Tardiness affects fewer workers, but 25% still admit struggling to be on time
- Fewer workers are routinely late for work this year compared to last year, but 25% still admit having trouble getting to work on time, a new CareerBuilder survey shows. The online survey queried more than 1,000 HR professionals and 800 workers in the private sector between November and December in 2017.
- Younger workers are more likely to be late to work than older employees, according to the survey. Among workers ages 18 to 34, 38% are late at least once a month, compared with 36% of workers ages 35 to 44 and 14% of those age 44 and over. Regionally, 30% of employees in the West are late to work once a month, compared with 26% of employees living in the Northeast and 23% of those working in the Midwest.
- A majority of employers (60%) still expect people to be at work on time every day. The survey found 43% of employers have fired workers for tardiness this year, up from 41% last year.
More workers are finding that flexible work schedules meet their lifestyles. Job hunters are increasingly looking for flexible work options in their search, bypassing workplaces with traditional 9-to-5 schedules. Employers are wisely offering remote work, telecommuting, work-at-home and adaptable schedules as options to attract candidates and retain hires.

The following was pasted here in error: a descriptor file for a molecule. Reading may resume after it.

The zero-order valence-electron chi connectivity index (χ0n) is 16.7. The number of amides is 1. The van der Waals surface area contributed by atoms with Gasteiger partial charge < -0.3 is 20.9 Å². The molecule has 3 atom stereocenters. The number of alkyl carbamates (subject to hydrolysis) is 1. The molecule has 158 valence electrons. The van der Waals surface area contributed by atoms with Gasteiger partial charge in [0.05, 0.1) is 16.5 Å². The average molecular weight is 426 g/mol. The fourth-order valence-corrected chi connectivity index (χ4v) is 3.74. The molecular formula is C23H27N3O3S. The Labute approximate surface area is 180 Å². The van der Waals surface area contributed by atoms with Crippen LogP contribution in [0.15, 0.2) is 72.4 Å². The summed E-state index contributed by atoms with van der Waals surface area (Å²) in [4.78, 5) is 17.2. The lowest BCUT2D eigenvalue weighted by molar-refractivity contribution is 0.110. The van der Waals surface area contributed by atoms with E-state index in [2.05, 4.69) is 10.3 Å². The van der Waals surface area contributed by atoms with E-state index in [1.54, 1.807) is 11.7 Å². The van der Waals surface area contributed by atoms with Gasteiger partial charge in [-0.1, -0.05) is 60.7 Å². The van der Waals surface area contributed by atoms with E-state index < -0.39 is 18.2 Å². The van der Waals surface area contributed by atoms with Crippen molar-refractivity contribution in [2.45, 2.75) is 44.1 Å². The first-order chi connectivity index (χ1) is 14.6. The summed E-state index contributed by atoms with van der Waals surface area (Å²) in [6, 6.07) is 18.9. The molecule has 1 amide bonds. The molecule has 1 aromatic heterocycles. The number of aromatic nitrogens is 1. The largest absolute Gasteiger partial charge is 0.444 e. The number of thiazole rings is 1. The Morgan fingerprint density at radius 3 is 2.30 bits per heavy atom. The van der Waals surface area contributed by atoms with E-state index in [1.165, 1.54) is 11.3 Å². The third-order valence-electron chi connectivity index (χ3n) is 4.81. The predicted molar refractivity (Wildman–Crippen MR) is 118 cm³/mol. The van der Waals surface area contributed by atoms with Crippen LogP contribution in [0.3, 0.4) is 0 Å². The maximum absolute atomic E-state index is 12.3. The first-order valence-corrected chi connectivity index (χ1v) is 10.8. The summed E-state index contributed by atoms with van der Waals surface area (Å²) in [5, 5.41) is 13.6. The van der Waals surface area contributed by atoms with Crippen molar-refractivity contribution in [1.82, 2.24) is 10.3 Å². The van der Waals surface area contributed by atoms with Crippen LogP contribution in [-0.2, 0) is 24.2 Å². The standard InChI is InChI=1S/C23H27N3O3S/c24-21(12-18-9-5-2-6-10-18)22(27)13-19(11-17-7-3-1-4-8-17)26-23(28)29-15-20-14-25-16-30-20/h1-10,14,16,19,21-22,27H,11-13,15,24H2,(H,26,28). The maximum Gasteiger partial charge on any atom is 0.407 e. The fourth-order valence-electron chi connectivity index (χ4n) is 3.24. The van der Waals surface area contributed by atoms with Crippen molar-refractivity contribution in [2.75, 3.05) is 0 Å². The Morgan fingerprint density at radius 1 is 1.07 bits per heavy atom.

Behind this trend, of course, is a thin labor market that forces employers to be more tractable about work schedules. It can be difficult to monitor the work schedules of remote and work-at-home employees, who have more leeway in how the work gets done; deadlines still must be met, and that's a reality employers need to stress with workers.
The culmination of lateness eventually scales down productivity, and ignoring the problem won't help employers' cause. Termination shouldn't necessarily be the first response to chronic lateness as workers might be struggling with health, domestic, financial or work-related problems — all of which are stress-producing conditions that contribute to lateness and absenteeism. Once employers rule out these causes, progressive disciplinary action might be needed to curb chronic lateness.